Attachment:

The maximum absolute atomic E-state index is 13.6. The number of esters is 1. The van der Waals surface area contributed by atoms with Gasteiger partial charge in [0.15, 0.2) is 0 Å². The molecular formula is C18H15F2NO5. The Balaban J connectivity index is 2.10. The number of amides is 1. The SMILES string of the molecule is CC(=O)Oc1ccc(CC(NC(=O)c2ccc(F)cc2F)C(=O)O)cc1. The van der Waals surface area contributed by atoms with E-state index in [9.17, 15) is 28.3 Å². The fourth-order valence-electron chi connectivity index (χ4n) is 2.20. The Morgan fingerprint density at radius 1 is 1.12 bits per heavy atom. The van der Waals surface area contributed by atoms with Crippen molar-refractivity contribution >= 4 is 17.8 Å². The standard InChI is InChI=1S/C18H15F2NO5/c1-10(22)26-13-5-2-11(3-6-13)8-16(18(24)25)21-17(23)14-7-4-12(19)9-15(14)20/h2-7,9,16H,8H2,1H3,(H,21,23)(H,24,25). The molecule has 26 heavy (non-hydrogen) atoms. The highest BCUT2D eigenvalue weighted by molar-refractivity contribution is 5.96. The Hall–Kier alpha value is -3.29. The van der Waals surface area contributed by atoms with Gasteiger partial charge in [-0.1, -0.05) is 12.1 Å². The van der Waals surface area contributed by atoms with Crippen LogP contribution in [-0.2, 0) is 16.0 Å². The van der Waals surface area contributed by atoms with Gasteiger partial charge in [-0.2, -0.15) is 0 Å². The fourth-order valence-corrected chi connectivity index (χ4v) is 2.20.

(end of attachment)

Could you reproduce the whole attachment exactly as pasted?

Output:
The maximum absolute atomic E-state index is 13.6. The number of esters is 1. The van der Waals surface area contributed by atoms with Gasteiger partial charge in [0.15, 0.2) is 0 Å². The molecular formula is C18H15F2NO5. The Balaban J connectivity index is 2.10. The number of amides is 1. The SMILES string of the molecule is CC(=O)Oc1ccc(CC(NC(=O)c2ccc(F)cc2F)C(=O)O)cc1. The van der Waals surface area contributed by atoms with E-state index in [9.17, 15) is 28.3 Å². The fourth-order valence-electron chi connectivity index (χ4n) is 2.20. The Morgan fingerprint density at radius 1 is 1.12 bits per heavy atom. The van der Waals surface area contributed by atoms with Crippen molar-refractivity contribution >= 4 is 17.8 Å². The standard InChI is InChI=1S/C18H15F2NO5/c1-10(22)26-13-5-2-11(3-6-13)8-16(18(24)25)21-17(23)14-7-4-12(19)9-15(14)20/h2-7,9,16H,8H2,1H3,(H,21,23)(H,24,25). The molecule has 26 heavy (non-hydrogen) atoms. The highest BCUT2D eigenvalue weighted by molar-refractivity contribution is 5.96. The Hall–Kier alpha value is -3.29. The van der Waals surface area contributed by atoms with Gasteiger partial charge in [-0.1, -0.05) is 12.1 Å². The van der Waals surface area contributed by atoms with Crippen LogP contribution in [-0.2, 0) is 16.0 Å². The van der Waals surface area contributed by atoms with Gasteiger partial charge in [-0.2, -0.15) is 0 Å². The fourth-order valence-corrected chi connectivity index (χ4v) is 2.20.